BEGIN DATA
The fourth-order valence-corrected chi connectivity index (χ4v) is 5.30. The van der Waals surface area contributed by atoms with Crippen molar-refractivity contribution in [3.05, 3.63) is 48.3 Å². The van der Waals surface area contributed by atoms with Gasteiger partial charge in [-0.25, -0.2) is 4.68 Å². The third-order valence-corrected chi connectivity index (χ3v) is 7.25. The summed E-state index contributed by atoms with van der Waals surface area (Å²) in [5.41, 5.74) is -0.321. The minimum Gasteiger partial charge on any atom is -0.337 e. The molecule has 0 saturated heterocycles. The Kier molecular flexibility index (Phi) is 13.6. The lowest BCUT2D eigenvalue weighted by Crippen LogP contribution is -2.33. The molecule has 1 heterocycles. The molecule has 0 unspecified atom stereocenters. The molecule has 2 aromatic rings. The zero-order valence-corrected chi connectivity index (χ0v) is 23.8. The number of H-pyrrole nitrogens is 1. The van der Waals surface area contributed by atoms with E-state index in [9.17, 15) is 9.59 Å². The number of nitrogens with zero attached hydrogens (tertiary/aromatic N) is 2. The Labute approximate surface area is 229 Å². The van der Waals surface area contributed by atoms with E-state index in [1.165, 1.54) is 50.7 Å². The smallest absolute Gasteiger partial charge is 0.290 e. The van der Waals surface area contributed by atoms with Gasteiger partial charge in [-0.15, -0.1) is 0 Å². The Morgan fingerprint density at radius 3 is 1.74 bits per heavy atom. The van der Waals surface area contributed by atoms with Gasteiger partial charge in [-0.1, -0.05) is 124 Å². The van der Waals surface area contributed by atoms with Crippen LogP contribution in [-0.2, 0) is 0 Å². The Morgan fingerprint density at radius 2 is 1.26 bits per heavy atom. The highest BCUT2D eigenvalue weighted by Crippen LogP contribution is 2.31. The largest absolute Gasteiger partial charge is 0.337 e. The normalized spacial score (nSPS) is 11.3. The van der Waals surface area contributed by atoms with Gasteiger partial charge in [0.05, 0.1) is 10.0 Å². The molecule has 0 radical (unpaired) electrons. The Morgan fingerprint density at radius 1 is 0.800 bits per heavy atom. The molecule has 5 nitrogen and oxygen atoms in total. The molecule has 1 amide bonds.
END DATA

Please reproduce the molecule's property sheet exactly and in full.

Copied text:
The fourth-order valence-corrected chi connectivity index (χ4v) is 5.30. The van der Waals surface area contributed by atoms with Crippen molar-refractivity contribution in [3.05, 3.63) is 48.3 Å². The van der Waals surface area contributed by atoms with Gasteiger partial charge in [-0.25, -0.2) is 4.68 Å². The third-order valence-corrected chi connectivity index (χ3v) is 7.25. The summed E-state index contributed by atoms with van der Waals surface area (Å²) in [5.41, 5.74) is -0.321. The minimum Gasteiger partial charge on any atom is -0.337 e. The molecule has 0 saturated heterocycles. The Kier molecular flexibility index (Phi) is 13.6. The lowest BCUT2D eigenvalue weighted by Crippen LogP contribution is -2.33. The molecule has 1 heterocycles. The molecule has 0 unspecified atom stereocenters. The molecule has 2 aromatic rings. The zero-order valence-corrected chi connectivity index (χ0v) is 23.8. The number of H-pyrrole nitrogens is 1. The van der Waals surface area contributed by atoms with E-state index in [9.17, 15) is 9.59 Å². The number of nitrogens with zero attached hydrogens (tertiary/aromatic N) is 2. The Labute approximate surface area is 229 Å². The van der Waals surface area contributed by atoms with E-state index in [1.165, 1.54) is 50.7 Å². The smallest absolute Gasteiger partial charge is 0.290 e. The van der Waals surface area contributed by atoms with Gasteiger partial charge in [-0.15, -0.1) is 0 Å². The Morgan fingerprint density at radius 3 is 1.74 bits per heavy atom. The van der Waals surface area contributed by atoms with Gasteiger partial charge in [-0.1, -0.05) is 124 Å². The van der Waals surface area contributed by atoms with Crippen LogP contribution in [-0.2, 0) is 0 Å². The Morgan fingerprint density at radius 2 is 1.26 bits per heavy atom. The highest BCUT2D eigenvalue weighted by Crippen LogP contribution is 2.31. The largest absolute Gasteiger partial charge is 0.337 e. The normalized spacial score (nSPS) is 11.3. The van der Waals surface area contributed by atoms with Gasteiger partial charge in [0.05, 0.1) is 10.0 Å². The molecule has 0 radical (unpaired) electrons. The Morgan fingerprint density at radius 1 is 0.800 bits per heavy atom. The molecule has 5 nitrogen and oxygen atoms in total. The molecule has 1 amide bonds.